If Social Security grants you disability benefits, you will become eligible (at some point) for health care through Medicare or Medicaid. Which program you will be eligible for, and when you'll be enrolled in the health care program, depends on whether you are approved for Social Security disability insurance (SSDI) or Supplemental Security Income (SSI) benefits.
Disability applicants who are approved for Social Security disability (SSDI) are eligible for Medicare, but only after a two-year waiting period. The two years is counted from the date that the applicant was entitled to be paid disability benefits—even if he or she didn't receive the payments until months later because the claim was not yet decided. This date can be no earlier than five months after the applicant's onset date of disability.
For most SSDI recipients, Part A Medicare (hospital coverage) will be free, but there will be a monthly premium for Part B (doctor's visits) and Part D (prescription drug coverage). There are programs, however, to help those with low income with these premiums as well as co-pays.
You should be automatically enrolled in Medicare at the two-year mark. Contact Social Security if you don't receive enrollment information or a Medicare card at that time.
Most states automatically grant Medicaid eligibility to those who are approved for SSI disability benefits. If you are approved for SSI in these states, you'll be eligible for Medicaid the month after you apply for SSI (as long as Social Security finds you were disabled at that point).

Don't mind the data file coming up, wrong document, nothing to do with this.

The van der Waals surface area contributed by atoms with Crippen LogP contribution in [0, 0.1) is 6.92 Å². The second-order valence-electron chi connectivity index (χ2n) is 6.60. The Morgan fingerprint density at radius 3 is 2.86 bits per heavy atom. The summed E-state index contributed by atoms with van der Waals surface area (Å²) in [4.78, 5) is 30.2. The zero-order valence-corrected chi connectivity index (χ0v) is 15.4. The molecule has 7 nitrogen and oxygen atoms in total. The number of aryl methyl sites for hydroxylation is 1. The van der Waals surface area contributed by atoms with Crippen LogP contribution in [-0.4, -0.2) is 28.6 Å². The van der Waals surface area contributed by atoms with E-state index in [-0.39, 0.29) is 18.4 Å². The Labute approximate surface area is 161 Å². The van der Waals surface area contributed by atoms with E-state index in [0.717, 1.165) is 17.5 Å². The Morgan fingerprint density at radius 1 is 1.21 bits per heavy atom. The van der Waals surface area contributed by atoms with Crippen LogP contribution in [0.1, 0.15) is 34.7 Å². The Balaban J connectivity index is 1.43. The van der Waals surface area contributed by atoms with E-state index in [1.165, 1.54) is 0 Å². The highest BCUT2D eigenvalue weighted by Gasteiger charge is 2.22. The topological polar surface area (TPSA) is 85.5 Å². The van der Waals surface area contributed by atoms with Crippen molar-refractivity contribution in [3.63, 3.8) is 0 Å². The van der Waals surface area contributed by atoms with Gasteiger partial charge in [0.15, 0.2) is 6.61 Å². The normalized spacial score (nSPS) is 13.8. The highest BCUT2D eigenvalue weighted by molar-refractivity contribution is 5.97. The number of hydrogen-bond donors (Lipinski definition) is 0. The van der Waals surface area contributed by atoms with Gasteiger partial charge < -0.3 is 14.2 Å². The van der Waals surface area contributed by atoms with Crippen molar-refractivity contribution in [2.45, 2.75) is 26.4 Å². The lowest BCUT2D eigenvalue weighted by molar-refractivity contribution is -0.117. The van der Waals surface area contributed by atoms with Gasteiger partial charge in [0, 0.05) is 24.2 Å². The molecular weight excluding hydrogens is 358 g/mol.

However, the federal government does allow states' Medicaid eligibility requirements to be more restrictive (within limits) than that of the SSI disability program, and some states do not automatically approve SSI recipients for Medicaid.
The states with different eligibility criteria for Medicaid are Connecticut, Hawaii, Illinois, Indiana, Minnesota, Missouri, New Hampshire, North Dakota, Ohio, Oklahoma, and Virginia.
In all of these states, at least one of the eligibility criteria is different than for SSI. About half of these states use the federal SSI resource limit as the asset limit for Medicaid, but half of these states use a lower limit, meaning you have to have less money to qualify for Medicaid than for SSI.
As to income limits, most of these states' limits are close to the SSI income limits, though Hawaii's is actually higher because of Hawaii's high cost of living. Some of these states have different rules than the SSI program as to what income is counted toward the eligibility income limit.
All of these states, however, allow Medicaid applicants to deduct their medical expenses from their income when the state Medicaid agency is determining their eligibility for Medicaid. This is called "spend-down." For example, if the income limit in Illinois is $700 per month, and a Medicaid applicant has $800 per month in income but pays $170 in medical expenses, the applicant would be eligible for Medicaid because of the spend-down.
If you live in one of the above states with different eligibility criteria, call your state's health and human services department about your state's Medicaid eligibility rules.
If you have been approved for disability benefits through the SSI program but your state has denied you Medicaid benefits, read Nolo's article on appealing a Medicaid denial and consider contacting a disability lawyer.